Those increasing burdens include new tax rules coming in over the next 3 to 4 years and the announcement that all self-managing landlords (i.e. landlords that don’t use a letting agent to look after their buy-to-let property) will soon need to register with a compulsory redress scheme to resolve tenant arguments and disputes; as Westminster wants to heighten standards in the Private Rented Sector.

Interestingly I was chatting with a self-managed landlord from Cyncoed, when I was out socially over the festive period, who didn’t realise the other recent legislations that have hit the Private Rented sector, including the ‘Right to Rent’ regulations which came in to operation last year. Landlords have to certify their tenants have the legal right to live in the UK. This includes checking and taking copies of their tenant’s passport or visa before the tenancy is signed. Of course, if you use a letting agent to manage your property, they will usually sort this for you (as they will with the redress scheme when that is implemented).

If you are a self-managed landlord though, the consequences are severe because if you let a property to a tenant who is living in the UK illegally, you will be fined up to £3,000. That same Cyncoed landlord popped into my offices in the New Year, and I checked all his paperwork and ensured he was on the right side of the law going forward – and I offer the same to any landlord in the Cardiff area if you want me to cast my eye over your buy to let matters (and at no cost – ok just bring in some chocolates for the girls in the office!)

But what of all these extra properties being dumped onto the market in Cardiff? When I looked at the records the number of properties on the market in Cardiff now, as opposed to a year ago, the numbers tell an interesting story …

 

  1st Jan 2017 1st Jan 2018  
Detached 543 547 1%
Semi 591 478 -19%
Terraced 509 419 -18%
Flat 788 882 12%
Plots +
Other
94 88 -6%
Total 2525 2414 -4%

Overall, Cardiff doesn’t match the national trend, with the number of properties on the market actually dropping by 4% in the last year.  It was particularly interesting to see the number of flats increase by 12%, yet the number of semis on the market drop by 19%.

However, speaking with my team and other property professionals in the city, the majority of that movement in the number of properties and the types of properties on the market isn’t down to landlords dumping their properties on the market. The whole property market has changed in the last 12 months, with the majority of the change in the number and type of properties for sale due to the owner-occupier market, not landlords (a subject I will write about soon in my Cardiff Property Market blog later this Spring?). You see, for the last ten years, each month there has always been a small number of Cardiff landlords who have been releasing their monies from their Cardiff buy to let properties – as is the nature of all investments!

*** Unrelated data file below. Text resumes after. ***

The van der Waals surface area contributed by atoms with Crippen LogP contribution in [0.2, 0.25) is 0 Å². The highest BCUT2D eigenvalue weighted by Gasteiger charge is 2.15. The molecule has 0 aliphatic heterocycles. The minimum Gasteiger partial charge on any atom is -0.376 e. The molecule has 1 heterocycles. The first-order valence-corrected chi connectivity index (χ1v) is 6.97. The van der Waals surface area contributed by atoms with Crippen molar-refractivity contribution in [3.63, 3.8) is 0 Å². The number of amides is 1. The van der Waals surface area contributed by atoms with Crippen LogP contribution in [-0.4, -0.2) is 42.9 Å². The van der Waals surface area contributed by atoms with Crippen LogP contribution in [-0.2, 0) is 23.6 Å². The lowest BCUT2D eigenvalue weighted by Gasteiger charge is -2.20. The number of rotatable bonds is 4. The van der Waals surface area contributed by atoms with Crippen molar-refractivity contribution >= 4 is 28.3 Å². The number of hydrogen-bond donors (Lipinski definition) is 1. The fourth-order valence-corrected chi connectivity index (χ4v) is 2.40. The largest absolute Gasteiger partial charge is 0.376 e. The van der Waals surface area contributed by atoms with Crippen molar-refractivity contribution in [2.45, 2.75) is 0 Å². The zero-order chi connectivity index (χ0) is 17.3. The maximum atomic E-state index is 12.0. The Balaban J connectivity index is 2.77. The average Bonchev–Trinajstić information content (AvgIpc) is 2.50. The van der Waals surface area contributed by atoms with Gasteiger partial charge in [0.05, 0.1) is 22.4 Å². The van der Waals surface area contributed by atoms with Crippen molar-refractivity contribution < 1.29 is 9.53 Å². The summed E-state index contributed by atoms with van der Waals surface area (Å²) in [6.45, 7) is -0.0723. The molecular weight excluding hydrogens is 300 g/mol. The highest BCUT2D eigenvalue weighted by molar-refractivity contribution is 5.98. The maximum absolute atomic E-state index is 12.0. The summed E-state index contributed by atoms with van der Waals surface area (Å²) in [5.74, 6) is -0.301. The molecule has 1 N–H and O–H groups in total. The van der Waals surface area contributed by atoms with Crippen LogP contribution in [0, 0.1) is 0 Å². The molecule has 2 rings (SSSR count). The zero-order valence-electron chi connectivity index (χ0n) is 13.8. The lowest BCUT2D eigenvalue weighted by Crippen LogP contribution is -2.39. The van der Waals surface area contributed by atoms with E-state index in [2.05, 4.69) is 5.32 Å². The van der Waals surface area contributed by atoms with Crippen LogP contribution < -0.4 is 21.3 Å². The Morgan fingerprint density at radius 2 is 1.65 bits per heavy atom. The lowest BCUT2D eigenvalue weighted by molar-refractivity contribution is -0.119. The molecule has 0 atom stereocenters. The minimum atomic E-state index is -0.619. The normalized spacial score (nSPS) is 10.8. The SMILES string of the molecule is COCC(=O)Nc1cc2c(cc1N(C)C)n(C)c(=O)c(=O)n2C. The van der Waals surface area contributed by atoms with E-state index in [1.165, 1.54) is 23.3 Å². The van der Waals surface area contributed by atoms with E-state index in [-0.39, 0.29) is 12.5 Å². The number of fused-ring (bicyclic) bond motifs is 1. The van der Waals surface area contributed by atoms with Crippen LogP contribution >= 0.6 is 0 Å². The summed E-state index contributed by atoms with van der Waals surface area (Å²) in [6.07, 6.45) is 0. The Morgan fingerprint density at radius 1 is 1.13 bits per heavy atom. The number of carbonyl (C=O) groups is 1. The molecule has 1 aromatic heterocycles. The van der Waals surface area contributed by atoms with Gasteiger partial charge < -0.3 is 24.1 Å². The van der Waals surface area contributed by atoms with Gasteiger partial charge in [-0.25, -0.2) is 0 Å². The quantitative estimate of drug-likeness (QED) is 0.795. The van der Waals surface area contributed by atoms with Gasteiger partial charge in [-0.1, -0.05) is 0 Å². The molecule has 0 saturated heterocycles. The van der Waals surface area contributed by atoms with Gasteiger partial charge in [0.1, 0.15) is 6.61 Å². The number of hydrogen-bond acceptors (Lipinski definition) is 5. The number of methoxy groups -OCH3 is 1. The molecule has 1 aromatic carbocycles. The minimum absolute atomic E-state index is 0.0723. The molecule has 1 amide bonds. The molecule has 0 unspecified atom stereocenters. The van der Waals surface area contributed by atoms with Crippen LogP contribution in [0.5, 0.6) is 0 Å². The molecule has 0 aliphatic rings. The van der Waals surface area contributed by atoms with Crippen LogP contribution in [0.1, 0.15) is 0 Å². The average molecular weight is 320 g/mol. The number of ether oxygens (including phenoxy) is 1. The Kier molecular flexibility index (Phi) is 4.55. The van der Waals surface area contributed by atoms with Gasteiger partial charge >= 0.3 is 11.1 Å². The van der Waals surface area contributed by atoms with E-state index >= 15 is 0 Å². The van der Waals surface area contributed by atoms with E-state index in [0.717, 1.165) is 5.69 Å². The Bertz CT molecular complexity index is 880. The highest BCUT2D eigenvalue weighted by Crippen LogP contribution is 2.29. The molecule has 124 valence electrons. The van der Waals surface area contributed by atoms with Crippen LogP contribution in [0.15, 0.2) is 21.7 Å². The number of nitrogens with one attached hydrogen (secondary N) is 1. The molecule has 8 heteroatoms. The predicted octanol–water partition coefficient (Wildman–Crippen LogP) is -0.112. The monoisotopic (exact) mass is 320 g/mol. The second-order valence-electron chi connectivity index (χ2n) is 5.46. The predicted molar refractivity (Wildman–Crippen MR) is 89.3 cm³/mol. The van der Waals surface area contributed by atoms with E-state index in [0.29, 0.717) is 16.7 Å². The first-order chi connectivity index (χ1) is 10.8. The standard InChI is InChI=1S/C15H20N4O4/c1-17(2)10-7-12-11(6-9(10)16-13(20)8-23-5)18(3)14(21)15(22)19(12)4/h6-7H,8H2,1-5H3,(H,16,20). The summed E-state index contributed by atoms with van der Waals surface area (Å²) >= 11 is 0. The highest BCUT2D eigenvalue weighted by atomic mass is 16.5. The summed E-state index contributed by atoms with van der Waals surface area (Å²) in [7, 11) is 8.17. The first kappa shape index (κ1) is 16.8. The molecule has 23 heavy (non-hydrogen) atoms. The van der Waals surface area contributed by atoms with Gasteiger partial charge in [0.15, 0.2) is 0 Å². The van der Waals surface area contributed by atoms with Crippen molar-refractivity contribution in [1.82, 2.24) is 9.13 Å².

Nationally, the number of rental properties coming on to the market to rent fell by 16% in Q4 2017 compared to Q4 2016 .. but that isn’t because there are 16% less rental properties to rent – it’s because tenants are staying in their rental properties longer meaning less are coming on the market to be RE-LET.

Nevertheless, some Cardiff landlords will want to release the equity held in their Cardiff buy to let properties in 2018. All I suggest is that you speak with your letting agent first, as putting a rental property on the open market often spooks the tenants to hand in their notice days after you put it on the market (because they don’t like the uncertainty and also believe they will become homeless!). This means you have an empty property, costing you money with no rent coming in.  However, some letting agents who specialise in portfolio management have select lists of landlords that will buy with sitting tenants in. If you have a portfolio in the Cardiff area and are considering selling some or all of them – drop me a line as I might have a portfolio landlord for you (with the peace of mind that you won’t have any rental voids).

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Increase in Interest Rates to cost Cardiff Bay Home Owners £489.39 a year

Cardiff Bay homeowners will be among those affected by the latest rise in the Bank of England interest rates. The first increase in 10 years; they have just been raised from 0.25 percent to 0.5 per cent. This uplift comes as inflation hits a 51-month high of 2.9 per cent whilst the national unemployment rate is at an all-time low of 4.3 per cent.

Interestingly, the Governor of the Bank of England has indicated that the interest rate is likely to increase again over the next couple of years, but Mr Carney said mortgages and savings would not be affected in the short term. However, look at all the big banks and just about all of them have increased their standard variable mortgage rate..